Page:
Listening to Our Bodies… They Know More than We Do!

The genius of our bodies is our best kept secret even to us!!

The body holds much of the information we need to function at our best, but too often we ignore its messages and plow ahead with what our minds tell us. Perhaps because we’re not taught from early on to pay attention to internal messages as well as external demands, we frequently ignore our body’s communications.

We take another extra-strength aspirin rather than investigating what’s causing our head to ache. (May I suggest drinking more water to help cure some headaches.) We use more caffeine or sugar to give us a lift when we feel tired, rather than hearing our body’s message about needing rest or recognizing our fatigue as an early symptom of burnout. This is a message we all need to heed. A look at our beloved pets may be all the message we need to see the value of naps.

We fail to hear the thousand little messages communicated to us by how we’re holding ourselves. For example, do you ever find yourself holding the mouth pinched and tight rather than relaxed? The fact that our shoulders are up around our ears and the knot of tension is in our stomach, sends us messages of over-extended lives.

These days we’re notorious for putting deadlines ahead of the protests of aching bones or inadequately nourished bellies. Instead of asking our body what it wants, we go for the quick fill-up or the comfort food risking health with poor diets and added stress of a fast-paced life.

So what to do to give your body an equal say in how you use it?

Start with the breath. Breathing consciously is a major part of body awareness. Turn off thoughts and just let yourself experience the inflow and outflow of breath. Label them, “In. Out. In. Out.” This is a practice you can do sitting at a light, waiting in traffic, waiting in the drive through window.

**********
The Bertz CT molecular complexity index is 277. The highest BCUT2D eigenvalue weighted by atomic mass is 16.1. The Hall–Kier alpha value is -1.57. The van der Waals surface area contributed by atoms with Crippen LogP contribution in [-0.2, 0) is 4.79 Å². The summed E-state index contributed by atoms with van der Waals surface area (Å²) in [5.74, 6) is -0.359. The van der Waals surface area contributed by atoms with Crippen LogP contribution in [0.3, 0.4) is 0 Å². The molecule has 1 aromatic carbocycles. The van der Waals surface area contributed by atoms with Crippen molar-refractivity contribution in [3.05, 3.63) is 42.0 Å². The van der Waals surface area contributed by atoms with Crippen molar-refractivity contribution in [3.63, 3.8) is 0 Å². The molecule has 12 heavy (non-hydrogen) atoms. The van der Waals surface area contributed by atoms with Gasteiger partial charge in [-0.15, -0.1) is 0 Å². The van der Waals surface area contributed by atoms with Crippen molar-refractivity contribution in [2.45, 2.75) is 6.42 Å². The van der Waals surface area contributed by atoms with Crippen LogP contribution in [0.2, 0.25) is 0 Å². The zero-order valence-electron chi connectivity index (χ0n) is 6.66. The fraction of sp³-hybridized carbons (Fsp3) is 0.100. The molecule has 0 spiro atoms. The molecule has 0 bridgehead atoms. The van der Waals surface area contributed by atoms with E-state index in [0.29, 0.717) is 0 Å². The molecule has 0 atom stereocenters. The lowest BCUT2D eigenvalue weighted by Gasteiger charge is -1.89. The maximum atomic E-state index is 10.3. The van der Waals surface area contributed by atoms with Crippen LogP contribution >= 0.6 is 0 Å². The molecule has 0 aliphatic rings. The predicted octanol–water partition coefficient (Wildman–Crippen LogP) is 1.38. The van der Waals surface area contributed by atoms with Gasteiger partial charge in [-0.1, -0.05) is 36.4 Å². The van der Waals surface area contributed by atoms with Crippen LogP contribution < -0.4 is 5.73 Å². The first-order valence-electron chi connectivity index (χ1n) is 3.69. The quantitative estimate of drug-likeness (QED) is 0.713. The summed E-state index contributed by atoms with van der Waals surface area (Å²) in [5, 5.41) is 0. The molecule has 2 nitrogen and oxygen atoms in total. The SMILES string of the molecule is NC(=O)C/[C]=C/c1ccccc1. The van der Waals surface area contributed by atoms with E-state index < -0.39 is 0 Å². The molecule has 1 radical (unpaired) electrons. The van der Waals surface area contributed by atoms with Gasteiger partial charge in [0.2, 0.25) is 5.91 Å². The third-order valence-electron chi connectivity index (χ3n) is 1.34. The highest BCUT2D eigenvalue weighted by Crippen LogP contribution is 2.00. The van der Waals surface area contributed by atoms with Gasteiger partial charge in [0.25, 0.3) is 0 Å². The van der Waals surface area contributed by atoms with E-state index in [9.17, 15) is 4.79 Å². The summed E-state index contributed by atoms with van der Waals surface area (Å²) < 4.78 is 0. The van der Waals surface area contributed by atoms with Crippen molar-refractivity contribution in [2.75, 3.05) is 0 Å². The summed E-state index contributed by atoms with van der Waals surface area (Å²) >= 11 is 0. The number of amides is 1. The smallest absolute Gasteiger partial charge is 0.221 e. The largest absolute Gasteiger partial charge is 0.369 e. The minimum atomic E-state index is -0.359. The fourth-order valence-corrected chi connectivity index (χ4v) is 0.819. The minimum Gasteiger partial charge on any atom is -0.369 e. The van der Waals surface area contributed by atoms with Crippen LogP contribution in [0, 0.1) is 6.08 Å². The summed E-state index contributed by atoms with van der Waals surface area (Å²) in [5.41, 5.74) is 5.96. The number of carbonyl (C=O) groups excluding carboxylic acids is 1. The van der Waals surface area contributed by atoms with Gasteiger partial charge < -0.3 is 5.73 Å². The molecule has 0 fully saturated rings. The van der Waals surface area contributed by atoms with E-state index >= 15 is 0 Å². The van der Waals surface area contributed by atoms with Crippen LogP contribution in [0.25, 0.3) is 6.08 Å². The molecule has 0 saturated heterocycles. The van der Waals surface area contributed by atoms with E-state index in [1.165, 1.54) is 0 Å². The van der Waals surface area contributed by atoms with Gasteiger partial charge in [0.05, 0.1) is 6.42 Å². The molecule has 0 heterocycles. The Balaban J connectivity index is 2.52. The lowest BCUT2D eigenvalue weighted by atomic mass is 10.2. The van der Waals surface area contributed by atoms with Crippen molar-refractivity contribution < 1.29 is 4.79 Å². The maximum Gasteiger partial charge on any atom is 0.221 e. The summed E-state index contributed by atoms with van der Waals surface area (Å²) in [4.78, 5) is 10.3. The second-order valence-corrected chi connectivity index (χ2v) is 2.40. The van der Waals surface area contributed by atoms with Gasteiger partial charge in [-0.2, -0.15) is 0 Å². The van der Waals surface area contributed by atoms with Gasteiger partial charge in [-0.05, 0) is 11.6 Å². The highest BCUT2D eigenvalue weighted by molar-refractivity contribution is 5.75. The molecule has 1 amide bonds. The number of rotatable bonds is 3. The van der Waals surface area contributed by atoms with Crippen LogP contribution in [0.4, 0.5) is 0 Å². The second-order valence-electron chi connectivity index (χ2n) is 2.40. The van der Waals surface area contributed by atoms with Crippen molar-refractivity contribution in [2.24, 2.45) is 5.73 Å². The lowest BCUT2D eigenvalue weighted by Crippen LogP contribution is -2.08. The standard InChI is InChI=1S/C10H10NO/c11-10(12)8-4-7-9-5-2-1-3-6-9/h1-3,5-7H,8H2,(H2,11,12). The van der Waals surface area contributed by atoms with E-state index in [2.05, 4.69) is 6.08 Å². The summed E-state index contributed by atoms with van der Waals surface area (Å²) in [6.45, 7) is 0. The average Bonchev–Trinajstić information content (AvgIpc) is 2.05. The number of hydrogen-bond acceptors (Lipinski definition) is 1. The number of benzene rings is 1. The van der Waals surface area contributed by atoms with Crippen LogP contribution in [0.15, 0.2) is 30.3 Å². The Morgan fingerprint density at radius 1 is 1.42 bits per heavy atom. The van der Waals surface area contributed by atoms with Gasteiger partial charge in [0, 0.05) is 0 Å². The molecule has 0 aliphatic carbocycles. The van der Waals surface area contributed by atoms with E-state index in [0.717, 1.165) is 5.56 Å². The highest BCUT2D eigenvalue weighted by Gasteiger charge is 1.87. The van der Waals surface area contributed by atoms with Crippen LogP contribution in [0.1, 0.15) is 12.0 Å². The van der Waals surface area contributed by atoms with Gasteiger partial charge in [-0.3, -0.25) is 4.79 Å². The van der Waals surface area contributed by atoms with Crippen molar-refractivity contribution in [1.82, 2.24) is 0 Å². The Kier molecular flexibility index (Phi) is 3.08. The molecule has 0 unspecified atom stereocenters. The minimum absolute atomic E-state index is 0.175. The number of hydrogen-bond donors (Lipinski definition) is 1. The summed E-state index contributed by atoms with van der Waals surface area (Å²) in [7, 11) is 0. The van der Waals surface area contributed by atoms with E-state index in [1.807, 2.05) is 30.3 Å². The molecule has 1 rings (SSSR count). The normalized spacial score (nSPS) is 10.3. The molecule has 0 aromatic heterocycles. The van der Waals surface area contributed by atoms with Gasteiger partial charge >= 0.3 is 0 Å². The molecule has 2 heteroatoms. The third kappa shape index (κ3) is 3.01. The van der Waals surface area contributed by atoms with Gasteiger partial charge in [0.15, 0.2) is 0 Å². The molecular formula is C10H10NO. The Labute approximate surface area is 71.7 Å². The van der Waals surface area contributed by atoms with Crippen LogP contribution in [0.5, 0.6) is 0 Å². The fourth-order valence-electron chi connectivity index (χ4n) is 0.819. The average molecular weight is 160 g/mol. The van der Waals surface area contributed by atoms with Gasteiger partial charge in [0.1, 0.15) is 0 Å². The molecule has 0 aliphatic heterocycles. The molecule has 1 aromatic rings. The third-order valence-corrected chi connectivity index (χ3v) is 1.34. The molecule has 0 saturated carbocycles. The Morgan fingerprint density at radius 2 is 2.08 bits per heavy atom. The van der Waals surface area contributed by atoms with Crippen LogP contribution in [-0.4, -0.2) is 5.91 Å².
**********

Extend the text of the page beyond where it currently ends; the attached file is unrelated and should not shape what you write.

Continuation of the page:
Allow yourself quiet time. Sit for ten minutes just observing yourself, even (especially!) in the middle of a busy day. Meditate. Take a walk or a nap. Allow time to do nothing. Soak in a hot tub rather than taking a quick shower. Changing the importance of having quiet time is the first place to start accepting its therapeutic benefits.

Get a massage. It’s not self-indulgence to be massaged; it wakes up the whole nervous system and helps to detox the body.

Use your journal to dialogue with your body. Ask your body how it’s feeling, what it wants, what’s going on. Give that sore wrist or stiff lower back a voice and let it tell you what its message is.

Eat when hungry, sleep when tired. Take a week and really pay attention to your body’s most basic needs. Does your routine for eating and sleeping conform to the habits you’ve established? If they don’t, change them! Notice how much more you eat while sitting in front of the TV.

Do a body inventory to relax. Start with your toes and work upwards. Scan your body from the inside. Or try tensing each part slightly, then relaxing it to release residual tension. This is a great way to relax for sleep. Try it!!

Practice mindfulness. Get used to tuning in to your physical self, wherever you are, whatever you’re doing.

And if your body suggests rolling down a grassy hillside, taking flight on a playground swing, or skipping down a winding path, why resist? Its impulses hold the key to our well-being!